Woodstoves and gas ranges
Woodstoves that are not properly maintained and vented
can give off tiny particles (particulates) and gases, including
carbon monoxide, nitrogen, and
hydrocarbons. Children in homes heated with woodstoves are at increased risk
for respiratory problems. Gas ranges, particularly when they are not
well-vented or when they are used as a source of heat, may produce nitrogen
dioxide, which can cause respiratory problems. Consider changing to an electric
If your gas stove has a persistent yellow flame, it may be
improperly adjusted. Ask your gas company to adjust the burners so the flame
tips are blue. If you're planning to buy a new gas range or stove, consider one
that does not use a pilot light.
If you use a woodstove, make sure
the stove doors fit tightly. Burn only aged or cured wood that is completely dry.
Never burn pressure-treated wood because it is treated with chemicals.
Have chimneys, flues, and furnaces inspected each year.
more information, see the topic
Carbon Monoxide Poisoning.
Exposure to building materials, products used for home
improvement, and textiles can cause health problems. For example,
particleboard, insulation, carpet adhesives, and other household products emit
formaldehyde, which can cause nausea, respiratory problems, dry or inflamed
skin, and eye irritation. Newly built homes and the confined spaces of mobile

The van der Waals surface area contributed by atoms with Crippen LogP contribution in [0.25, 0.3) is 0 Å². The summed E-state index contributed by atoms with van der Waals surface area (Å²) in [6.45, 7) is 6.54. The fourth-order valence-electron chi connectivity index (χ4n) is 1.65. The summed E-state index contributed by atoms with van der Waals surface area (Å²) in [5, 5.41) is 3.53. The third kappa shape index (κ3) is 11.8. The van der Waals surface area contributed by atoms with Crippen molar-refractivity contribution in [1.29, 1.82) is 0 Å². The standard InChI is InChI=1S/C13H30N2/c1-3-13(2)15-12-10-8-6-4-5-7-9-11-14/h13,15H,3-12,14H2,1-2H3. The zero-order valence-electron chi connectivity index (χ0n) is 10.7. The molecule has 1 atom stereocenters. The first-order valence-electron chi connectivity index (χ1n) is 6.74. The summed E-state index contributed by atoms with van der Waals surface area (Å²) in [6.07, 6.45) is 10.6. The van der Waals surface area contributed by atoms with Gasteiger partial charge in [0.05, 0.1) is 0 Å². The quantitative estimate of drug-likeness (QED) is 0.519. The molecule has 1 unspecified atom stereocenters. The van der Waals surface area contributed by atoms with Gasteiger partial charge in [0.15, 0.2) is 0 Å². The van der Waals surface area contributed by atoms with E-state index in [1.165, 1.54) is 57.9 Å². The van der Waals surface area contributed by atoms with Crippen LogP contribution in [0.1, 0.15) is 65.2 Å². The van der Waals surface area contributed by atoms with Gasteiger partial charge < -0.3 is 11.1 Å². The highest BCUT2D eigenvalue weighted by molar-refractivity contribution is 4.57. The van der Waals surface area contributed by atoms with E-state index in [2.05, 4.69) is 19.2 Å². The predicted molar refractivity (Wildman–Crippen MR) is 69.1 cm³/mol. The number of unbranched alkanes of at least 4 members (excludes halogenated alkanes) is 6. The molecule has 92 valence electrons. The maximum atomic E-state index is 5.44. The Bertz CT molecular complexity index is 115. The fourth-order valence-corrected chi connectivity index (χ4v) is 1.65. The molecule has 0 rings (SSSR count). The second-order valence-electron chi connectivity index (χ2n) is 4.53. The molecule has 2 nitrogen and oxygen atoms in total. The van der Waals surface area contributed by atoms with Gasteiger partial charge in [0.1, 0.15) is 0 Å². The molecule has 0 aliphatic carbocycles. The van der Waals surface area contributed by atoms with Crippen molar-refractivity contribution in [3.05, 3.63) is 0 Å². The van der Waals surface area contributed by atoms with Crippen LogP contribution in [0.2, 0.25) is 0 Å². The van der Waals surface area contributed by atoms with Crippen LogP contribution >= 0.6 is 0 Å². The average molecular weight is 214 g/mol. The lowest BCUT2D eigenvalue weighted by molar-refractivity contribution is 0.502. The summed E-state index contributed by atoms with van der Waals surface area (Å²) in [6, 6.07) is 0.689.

homes can be a particular problem. Using environmentally safe products—such as
paint that contains a low level of or no
volatile organic compounds (VOCs)—can reduce the
chemical load on your body.
Sick building syndrome and building-related asthma
Experts coined the term "sick building syndrome" to
describe acute symptoms that occur only during time spent in a particular
building and that cannot be explained by any specific illness or cause.
Symptoms include headache, dry cough, dry or itchy skin, dizziness, nausea,
difficulty concentrating, fatigue, sensitivity to odors, and irritation of the
eyes, nose, or throat. Typically the symptoms improve after you leave the
Poor ventilation that restricts fresh air flow inside
can be a cause of sick building syndrome. Carpet, adhesives, upholstery,
manufactured wood, pesticides, and cleaning fluids can give off
volatile organic compounds (VOCs), including
formaldehyde. High concentrations of VOCs can cause cancer. Unvented gas and
kerosene space heaters, woodstoves, fireplaces, and gas stoves can produce
carbon monoxide and nitrogen dioxide.
Outdoor sources of
chemicals can also cause sick building syndrome. Pollutants from cars and
trucks and exhaust from plumbing vents and building machinery can enter a
building through vents.
Building-related asthma is
the term used when symptoms of a diagnosed illness can be linked directly to
airborne contaminants within a building. Symptoms include cough, chest
tightness, and wheezing. Leaving the building may not immediately improve the